Cyberbullying concerns grow

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By The Staff

The National Crime Prevention Council (NCPC) said cyberbullying is equally to blame in the tragic death of the Rutgers University student who committed suicide on Wednesday.
Teens’ lives today exist in a variety of places such as school hallways, part-time jobs, and friends’ houses. Now many teens also have lives on the Internet. And bullying has followed teens online.
Online bullying, called cyberbullying, happens when teens use the Internet, cell phones, or other devices to send or post text or images intended to hurt or embarrass another person. Cyberbullying is a problem that affects almost half of all American teens.
Some youth who cyberbully pretend that they are other people online to trick others. They spread lies and rumors about victims, trick people into revealing personal information, send or forward mean text messages and post pictures of victims without their consent.
When teens were asked why they think others cyberbully, 81 percent said that cyberbullies think it’s funny. Other teens believe that youth who cyberbully don’t think it’s a big deal, don’t think about the consequences,  are encouraged by friends, think everybody cyberbullies or think they won’t get caught.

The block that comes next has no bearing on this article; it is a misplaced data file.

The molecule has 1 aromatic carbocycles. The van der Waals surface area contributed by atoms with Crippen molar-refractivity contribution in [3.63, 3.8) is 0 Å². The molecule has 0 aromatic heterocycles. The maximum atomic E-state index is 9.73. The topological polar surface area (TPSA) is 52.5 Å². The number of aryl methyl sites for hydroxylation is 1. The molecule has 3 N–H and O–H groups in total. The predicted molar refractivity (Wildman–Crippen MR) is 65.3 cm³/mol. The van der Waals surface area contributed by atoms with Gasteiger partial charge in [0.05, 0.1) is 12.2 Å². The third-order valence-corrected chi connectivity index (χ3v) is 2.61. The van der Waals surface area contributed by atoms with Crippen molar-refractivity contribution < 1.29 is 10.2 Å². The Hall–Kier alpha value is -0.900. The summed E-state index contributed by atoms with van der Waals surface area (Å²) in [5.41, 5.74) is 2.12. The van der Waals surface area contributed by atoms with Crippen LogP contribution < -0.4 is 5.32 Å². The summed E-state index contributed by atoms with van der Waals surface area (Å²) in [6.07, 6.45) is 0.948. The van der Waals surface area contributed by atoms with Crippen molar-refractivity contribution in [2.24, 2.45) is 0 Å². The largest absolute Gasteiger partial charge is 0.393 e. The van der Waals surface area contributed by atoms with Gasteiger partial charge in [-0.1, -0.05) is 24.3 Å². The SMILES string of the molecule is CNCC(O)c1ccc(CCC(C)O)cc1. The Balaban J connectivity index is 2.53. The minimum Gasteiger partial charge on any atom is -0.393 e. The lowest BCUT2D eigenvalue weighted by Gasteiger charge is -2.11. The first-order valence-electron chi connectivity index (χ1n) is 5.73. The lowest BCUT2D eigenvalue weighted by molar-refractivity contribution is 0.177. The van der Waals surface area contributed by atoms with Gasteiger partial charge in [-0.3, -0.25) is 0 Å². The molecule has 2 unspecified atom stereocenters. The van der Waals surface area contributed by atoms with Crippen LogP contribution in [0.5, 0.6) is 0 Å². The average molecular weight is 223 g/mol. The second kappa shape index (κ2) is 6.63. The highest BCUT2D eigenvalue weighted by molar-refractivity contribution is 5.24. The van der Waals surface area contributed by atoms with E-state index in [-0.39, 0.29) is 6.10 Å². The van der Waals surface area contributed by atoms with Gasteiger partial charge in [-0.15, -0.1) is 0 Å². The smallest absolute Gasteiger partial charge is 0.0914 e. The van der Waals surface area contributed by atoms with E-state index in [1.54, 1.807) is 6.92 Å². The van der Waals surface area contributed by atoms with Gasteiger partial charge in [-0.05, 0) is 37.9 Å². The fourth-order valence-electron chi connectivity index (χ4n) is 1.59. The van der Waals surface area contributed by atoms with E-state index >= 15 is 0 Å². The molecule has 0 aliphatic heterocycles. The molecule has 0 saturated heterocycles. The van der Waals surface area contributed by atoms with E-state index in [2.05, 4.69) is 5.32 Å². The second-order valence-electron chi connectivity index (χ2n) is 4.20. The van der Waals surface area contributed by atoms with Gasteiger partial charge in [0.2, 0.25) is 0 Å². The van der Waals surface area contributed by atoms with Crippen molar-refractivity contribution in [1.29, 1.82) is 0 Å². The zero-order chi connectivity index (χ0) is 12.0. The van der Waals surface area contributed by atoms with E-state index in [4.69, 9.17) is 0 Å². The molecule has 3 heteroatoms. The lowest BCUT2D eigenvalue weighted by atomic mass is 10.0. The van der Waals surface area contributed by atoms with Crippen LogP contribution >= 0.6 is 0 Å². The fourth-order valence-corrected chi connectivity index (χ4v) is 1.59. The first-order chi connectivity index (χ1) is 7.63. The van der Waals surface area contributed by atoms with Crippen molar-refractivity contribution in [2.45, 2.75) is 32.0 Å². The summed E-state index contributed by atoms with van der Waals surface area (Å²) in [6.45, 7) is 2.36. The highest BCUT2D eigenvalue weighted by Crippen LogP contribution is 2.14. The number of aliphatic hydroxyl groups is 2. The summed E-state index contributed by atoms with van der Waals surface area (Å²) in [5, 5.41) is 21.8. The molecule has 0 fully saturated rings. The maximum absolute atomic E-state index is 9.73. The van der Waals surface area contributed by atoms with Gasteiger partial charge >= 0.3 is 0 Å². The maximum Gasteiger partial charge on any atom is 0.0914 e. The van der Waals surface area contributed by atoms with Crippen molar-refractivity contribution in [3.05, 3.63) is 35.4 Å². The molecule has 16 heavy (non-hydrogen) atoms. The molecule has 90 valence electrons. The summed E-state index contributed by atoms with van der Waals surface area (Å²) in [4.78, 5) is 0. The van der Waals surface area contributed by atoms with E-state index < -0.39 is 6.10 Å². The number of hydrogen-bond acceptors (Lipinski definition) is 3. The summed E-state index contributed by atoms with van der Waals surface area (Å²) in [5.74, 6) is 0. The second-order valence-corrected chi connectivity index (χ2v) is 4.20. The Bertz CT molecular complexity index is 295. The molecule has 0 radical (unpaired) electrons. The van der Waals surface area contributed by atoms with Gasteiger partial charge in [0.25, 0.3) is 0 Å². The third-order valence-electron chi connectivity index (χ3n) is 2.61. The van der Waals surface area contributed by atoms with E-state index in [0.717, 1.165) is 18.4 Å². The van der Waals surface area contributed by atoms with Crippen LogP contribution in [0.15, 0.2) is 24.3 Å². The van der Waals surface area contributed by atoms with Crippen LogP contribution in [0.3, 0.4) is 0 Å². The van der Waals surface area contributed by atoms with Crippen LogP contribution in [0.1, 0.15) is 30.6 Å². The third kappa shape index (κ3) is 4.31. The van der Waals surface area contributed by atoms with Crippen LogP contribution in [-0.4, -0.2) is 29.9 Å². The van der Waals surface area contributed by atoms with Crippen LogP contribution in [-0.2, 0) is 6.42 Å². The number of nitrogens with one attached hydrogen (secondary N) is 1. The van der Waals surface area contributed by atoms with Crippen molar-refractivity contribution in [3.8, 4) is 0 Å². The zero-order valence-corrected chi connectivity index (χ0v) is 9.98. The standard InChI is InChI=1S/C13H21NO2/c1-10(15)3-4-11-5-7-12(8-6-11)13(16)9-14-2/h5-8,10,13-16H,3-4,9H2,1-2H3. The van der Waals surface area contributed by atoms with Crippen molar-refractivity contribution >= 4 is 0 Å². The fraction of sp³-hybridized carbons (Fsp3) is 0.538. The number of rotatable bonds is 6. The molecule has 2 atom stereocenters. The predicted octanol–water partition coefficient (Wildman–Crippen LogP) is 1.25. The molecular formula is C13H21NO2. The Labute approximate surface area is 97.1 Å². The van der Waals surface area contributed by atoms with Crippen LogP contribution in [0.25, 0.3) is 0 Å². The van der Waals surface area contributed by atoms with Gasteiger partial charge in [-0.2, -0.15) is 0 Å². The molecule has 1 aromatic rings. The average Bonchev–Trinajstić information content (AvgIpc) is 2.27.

Contrary to what cyberbullies may believe, cyberbullying is a big deal and can cause a variety of reactions in teens. Some teens have reacted in positive ways to try to prevent cyberbullying by blocking communication with the cyberbully, deleting messages without reading them, talking to a friend about the bullying or reporting the problem to an Internet service provider or Web site moderator.
Many youth experience a variety of emotions when they are cyberbullied. Youth who are cyberbullied report feeling angry, hurt, embarrassed or scared. These emotions can cause victims to react in ways such as seeking revenge on the bully, avoiding friends and activities or cyberbullying back.
Some teens feel threatened because they may not know who is cyberbullying them. Although cyberbullies may think they are anonymous – they can be found.
If you are cyberbullied or harassed and need help, save all communication with the cyberbully and talk to a parent, teacher, law enforcement officer or other trusted adult.
Don’t forget that even though you can’t see a cyberbully or the bully’s victim, cyberbullying causes real problems. If you wouldn’t say it in person, don’t say it online. Delete cyberbullying. Don’t write it. Don’t forward it.
Remember that the Internet is accessed by millions of people all over the world, not just your friends and family. While many Internet users are friendly, some may want to hurt you.
Never post or share your personal information online (this includes your full name, address, telephone number, school name, parents’ names, credit card number, or Social Security number) or your friends’ personal information.
Never share your Internet passwords with anyone, except your parents.
Never meet anyone face-to-face whom you only know online.
Talk to your parents about what you do online.
For information, visit www.ncpc.org.